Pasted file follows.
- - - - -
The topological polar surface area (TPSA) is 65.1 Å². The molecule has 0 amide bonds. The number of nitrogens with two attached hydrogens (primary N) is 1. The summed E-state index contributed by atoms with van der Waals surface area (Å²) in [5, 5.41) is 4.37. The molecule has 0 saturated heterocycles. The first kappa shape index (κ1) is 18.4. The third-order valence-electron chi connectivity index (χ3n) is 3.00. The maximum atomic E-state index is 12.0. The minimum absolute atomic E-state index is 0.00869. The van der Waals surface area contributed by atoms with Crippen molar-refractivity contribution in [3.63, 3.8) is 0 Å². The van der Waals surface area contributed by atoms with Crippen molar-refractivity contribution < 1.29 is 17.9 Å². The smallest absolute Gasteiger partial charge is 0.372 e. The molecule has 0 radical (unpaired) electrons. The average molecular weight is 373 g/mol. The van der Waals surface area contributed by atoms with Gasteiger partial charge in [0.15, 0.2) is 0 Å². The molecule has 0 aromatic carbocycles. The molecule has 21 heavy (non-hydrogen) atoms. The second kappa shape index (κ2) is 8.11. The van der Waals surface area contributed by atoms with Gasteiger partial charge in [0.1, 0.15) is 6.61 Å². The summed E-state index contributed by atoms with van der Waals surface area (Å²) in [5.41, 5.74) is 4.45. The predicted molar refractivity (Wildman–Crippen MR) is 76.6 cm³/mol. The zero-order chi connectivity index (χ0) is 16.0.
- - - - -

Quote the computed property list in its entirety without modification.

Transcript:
The topological polar surface area (TPSA) is 65.1 Å². The molecule has 0 amide bonds. The number of nitrogens with two attached hydrogens (primary N) is 1. The summed E-state index contributed by atoms with van der Waals surface area (Å²) in [5, 5.41) is 4.37. The molecule has 0 saturated heterocycles. The first kappa shape index (κ1) is 18.4. The third-order valence-electron chi connectivity index (χ3n) is 3.00. The maximum atomic E-state index is 12.0. The minimum absolute atomic E-state index is 0.00869. The van der Waals surface area contributed by atoms with Crippen molar-refractivity contribution in [3.63, 3.8) is 0 Å². The van der Waals surface area contributed by atoms with Crippen molar-refractivity contribution < 1.29 is 17.9 Å². The smallest absolute Gasteiger partial charge is 0.372 e. The molecule has 0 radical (unpaired) electrons. The average molecular weight is 373 g/mol. The van der Waals surface area contributed by atoms with Gasteiger partial charge in [0.15, 0.2) is 0 Å². The molecule has 0 aromatic carbocycles. The molecule has 21 heavy (non-hydrogen) atoms. The second kappa shape index (κ2) is 8.11. The van der Waals surface area contributed by atoms with Gasteiger partial charge in [0.1, 0.15) is 6.61 Å². The summed E-state index contributed by atoms with van der Waals surface area (Å²) in [5.41, 5.74) is 4.45. The predicted molar refractivity (Wildman–Crippen MR) is 76.6 cm³/mol. The zero-order chi connectivity index (χ0) is 16.0.